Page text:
Glad you went to emergency. Not responding to ventolin is a bad sign. I know for me I can always breathe normally after 2 puffs so I haven't had to go down that path and I hope I don't. If I wake overnight with asthma it's a sign it isn't well controlled & that's when my GP gets me to start my preventer. But, plans are often different in kids and so I hope you end up with clear plans of what to do if ventolin doesn't work next time.

    My ds gets Croup & he's had 2 really bad bouts, the first one we were up & down to him all night (every hour or so) and he was very sick, but then would seem to settle & fall asleep, so we stayed home. Honestly, I have no idea why we didn't call the ambulance other than bubs was only 4 months old and was feeding overnight and so I thought I couldn't go to hospital (but dh could have). So, the next bad bout of Croup (12 months later ... thought he'd grown out of it ) we did have to call the ambulance. It was scary having him suddenly struggling to breathe in the middle of the night. The ambulance was there within a few minutes & we spent most of the night in hospital. He's had 3 bouts since then (in the last 4 months) and thankfully they haven't been so severe. We have a clear plan and we have the medicine ready to go and we know when to call the ambulance, so that helps, but it's still a bit scary.

  11. #8
    Join Date
    Nov 2012
    Posts
    3,232
    Thanks
    461
    Thanked
    1,153
    Reviews
    3
    Achievements:Topaz Star - 500 postsAmber Star - 2,000 posts
    Quote Originally Posted by babyla View Post
    Thanks for the replies! I called nurse on call and they did an assessment over the phone and we're now in emergency.
    Great to hear! I used to feel silly calling or heading to emergency. Especially since DS was always so lively and cheeky I felt they would look at me like I was imaging it or being a hypochondriac. But they always took it very seriously and the fact that we had to stay for a long time while he was administered more meds and once even admitted overnight was a sure sign we did the right thing to get him checked.

    Always trust your gut. And think 'if you don't do something and it turns worse.. Will u regret it?'
    Answer is usually yes. So peace of mind is always worth seeking. Best case scenario it's not that bad and they send you home. : )


 

Similar Threads

  1. Asthma.
    By Bonkers in forum Breathing Issues
    Replies: 5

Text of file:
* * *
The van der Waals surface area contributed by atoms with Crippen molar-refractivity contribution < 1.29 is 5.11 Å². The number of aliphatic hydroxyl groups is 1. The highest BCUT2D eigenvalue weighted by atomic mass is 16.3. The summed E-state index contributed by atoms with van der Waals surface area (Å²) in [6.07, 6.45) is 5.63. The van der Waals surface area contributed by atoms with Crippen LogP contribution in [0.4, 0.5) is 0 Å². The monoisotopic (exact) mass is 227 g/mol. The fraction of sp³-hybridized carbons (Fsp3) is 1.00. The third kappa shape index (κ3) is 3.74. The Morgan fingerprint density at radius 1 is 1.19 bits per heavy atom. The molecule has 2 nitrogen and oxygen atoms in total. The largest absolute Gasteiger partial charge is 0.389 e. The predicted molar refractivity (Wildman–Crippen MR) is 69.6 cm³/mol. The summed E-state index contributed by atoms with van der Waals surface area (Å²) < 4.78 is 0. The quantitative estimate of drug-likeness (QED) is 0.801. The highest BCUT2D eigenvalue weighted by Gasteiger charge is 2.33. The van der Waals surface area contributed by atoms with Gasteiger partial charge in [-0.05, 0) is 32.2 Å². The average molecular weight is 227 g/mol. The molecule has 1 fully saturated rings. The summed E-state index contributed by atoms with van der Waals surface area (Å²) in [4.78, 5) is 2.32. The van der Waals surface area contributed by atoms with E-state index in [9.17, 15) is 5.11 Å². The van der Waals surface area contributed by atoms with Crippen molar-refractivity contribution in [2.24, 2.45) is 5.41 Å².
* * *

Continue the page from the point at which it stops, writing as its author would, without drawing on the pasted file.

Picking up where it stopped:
Last Post: 27-03-2013, 16:23
  2. could it be asthma?
    By jennibear in forum General Parenting Tips, Advice & Chat
    Replies: 7
    Last Post: 27-03-2013, 16:17
  3. Replies: 5
    Last Post: 27-03-2013, 16:16

Posting Permissions

  • You may not post new threads
  • You may not post replies
  • You may not post attachments
  • You may not edit your posts
free weekly newsletters | sign up now!
who are these people who write great posts? meet our hubbub authors!
Learn how you can contribute to the hubbub!

reviews
learn how you can become a reviewer!

competitions

forum - chatting now
christmas gift guidesee all Red Stocking
Shapland Swim Schools
Shapland's at participating schools offer free baby orientation classes once a month - no cost no catches. Your baby will be introduced to our "natural effects" orientation program develop by Shapland's over 3 generations, its gentle and enjoyable.
sales & new stuffsee all
CarmelsBeautySecrets
Growing your own natural nails is easy. Years ago, I devised a simple and very effective technique which really helps boosts the nails' growth in as little as three days! And most importantly keeps them that way.
featured supporter
HuggleBib
The HuggleBib is not "just another" baby bib. Sure, your child may be a messy eater who gets more food ON them rather than IN them, so you dread cleaning after feeding times! Well the HuggleBib is THE best solution to help with all these daily tasks!
gotcha
X

Pregnant for the first-time?

Not sure where to start? We can help!

Our Insider Programs for pregnancy first-timers will lead you step-by-step through the 14 Pregnancy Must Dos!